Desperate Parents Confess: ‘I Bribe My Kids’


ThinkstockPhotos-477623704Comedian Carey Reilly had to take an important call, and she didn’t have time to entertain any funny business from her 7-year-old son.

So the 30-something mom offered her daughter $10 to occupy her brother—which was met with a demand for $20.

This clearly wasn’t the first time Reilly had resorted to bribery. In the past she’d gone so far as to persuade her 10-year-old daughter to read by plying her with cash—hence how the little girl knew the art of the counteroffer.

“I get very easily frustrated, and it gets them to do what I need them to do in the moment,” Reilly admits. “I need an immediate payoff.”

Turns out Reilly has plenty of company.

In a 2014 T. Rowe Price survey, 48% of parents fessed up to bribing their kids for good behavior, and 46% of those recently polled by admitted that they would swap cash for stellar grades.

But while cash rewards can deliver satisfying short-term results for Mom and Dad, what’s the long-term impact on the bribee?

According to Michael Yogman, who chairs The American Academy of Pediatrics Committee on Psychosocial Aspects of Child and Family Health, bribing kids is a dangerous slippery slope.

“The notion that the only value is in monetizing everything robs kids of control over their own decision-making,” Yogman explains. “There are things you want to do because they’re correct, ethical and socially appropriate—and you want kids to internalize those values.”

To see just how slippery a slope the practice can be, we shared parents’ confessions with psychology and money pros for their no-holds-barred insight on kiddie bribery.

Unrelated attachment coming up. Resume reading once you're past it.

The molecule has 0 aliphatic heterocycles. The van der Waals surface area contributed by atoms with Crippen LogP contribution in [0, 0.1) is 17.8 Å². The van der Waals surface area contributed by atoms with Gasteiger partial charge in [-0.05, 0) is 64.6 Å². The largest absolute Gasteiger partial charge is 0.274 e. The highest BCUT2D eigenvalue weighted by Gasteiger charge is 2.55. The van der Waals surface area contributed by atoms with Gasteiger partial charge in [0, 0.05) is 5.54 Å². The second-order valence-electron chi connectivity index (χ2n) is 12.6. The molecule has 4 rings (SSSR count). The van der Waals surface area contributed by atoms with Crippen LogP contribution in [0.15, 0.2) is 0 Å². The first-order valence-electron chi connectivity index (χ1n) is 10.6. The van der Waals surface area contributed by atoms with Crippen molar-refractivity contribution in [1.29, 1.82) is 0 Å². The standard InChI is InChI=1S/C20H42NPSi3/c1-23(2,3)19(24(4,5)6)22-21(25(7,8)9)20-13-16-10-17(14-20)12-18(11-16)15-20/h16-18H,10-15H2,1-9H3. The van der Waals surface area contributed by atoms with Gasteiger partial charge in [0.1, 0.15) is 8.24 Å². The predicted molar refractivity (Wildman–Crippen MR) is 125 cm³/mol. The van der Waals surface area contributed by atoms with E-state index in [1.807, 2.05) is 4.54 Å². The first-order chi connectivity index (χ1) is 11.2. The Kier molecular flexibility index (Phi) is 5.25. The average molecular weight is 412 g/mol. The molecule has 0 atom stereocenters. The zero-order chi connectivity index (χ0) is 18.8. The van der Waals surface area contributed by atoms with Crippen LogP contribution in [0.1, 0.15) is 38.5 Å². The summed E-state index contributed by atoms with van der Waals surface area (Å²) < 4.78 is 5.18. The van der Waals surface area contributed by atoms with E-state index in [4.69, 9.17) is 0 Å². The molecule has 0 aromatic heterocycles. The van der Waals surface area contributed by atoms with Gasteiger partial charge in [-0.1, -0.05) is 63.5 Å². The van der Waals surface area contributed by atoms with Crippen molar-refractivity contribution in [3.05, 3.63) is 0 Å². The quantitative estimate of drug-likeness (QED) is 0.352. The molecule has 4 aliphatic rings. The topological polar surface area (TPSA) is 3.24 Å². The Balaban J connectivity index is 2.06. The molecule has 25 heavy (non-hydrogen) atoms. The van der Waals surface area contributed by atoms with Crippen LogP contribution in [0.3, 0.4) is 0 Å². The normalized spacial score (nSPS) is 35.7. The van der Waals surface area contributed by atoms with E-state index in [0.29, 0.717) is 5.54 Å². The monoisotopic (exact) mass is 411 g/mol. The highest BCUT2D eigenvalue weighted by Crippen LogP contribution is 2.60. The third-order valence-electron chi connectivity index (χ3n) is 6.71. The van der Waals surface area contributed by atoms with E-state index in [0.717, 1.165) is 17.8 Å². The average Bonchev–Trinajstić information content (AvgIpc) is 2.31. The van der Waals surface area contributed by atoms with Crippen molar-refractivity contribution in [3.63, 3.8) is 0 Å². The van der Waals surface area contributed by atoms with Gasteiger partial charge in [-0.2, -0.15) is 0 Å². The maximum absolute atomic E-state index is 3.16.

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  • thepixinator

    “I get very easily frustrated, and it gets them to do what I need them to do in the moment,” Reilly admits. “I need an immediate payoff.”

    This is the core problem. Parents are unwilling to tolerate their own discomfort for even a nano-second so they resort to quick & easy shortcuts that teach their children nothing. In fact, it teaches their children to be unable and unwilling to tolerate THEIR OWN discomfort.
    The first parent in these stories needs to suck it up and take the time to teach her 7-year-old how to play without being a rambunctious pain-in-the-a$$ so Mom can take a call. At 7 the kid is surely old enough to learn to be marginally quiet for 20 minutes. Mom is unwilling to do the hard work of parenting, and now her kids are unwilling to do the hard work of behaving without some kind of financial incentive. That’s just wrong. You have to behave to live in a family PERIOD. That’s life. There ain’t no A-wards or Re-wards, as one of my friends says.

    • mostlywentzel

      I agree with you wholeheartedly. By paying kids to do, well, pretty much anything, is teaching them that money is the ultimate goal and you should not do anything for anyone unless there is something in it for you.

  • kgal1298

    if that volunteer course was anything like I did in the past it’s more of an unpaid internship that leads to a job later on it may not have been possible for her to work part time and the fro-yo stand and still volunteer. The only reasons I know that some orgs call it volunteering now is because they don’t want to be at risk of getting sued since this is why large companies like Conde Nast have ended their internship programs. Also, it did lead to a job offer for the next summer so I’d have to think there is more to it than what the writer let on.

    • pamb

      Yeah, I thought it was a bit hand-wring-y of the expert to be all “it’s unfair to the other volunteers if you’re being paid by your parents”. She got job experience, a chance to see what goes on in a hospital and a future paid job. And $10 an hour is not much more than minimum wage.

  • pamb

    I actually think the last one, paying your child to volunteer, makes the most sense. The child got to see what it was like to work in a hospital, and if she didn’t like what she saw, had an opportunity to rethink her future career. Give me a break about undermining the hospital by paying her to work while others were doing it for free. Internships are worth a resume line, so most people are getting something in return, even if it’s not financial.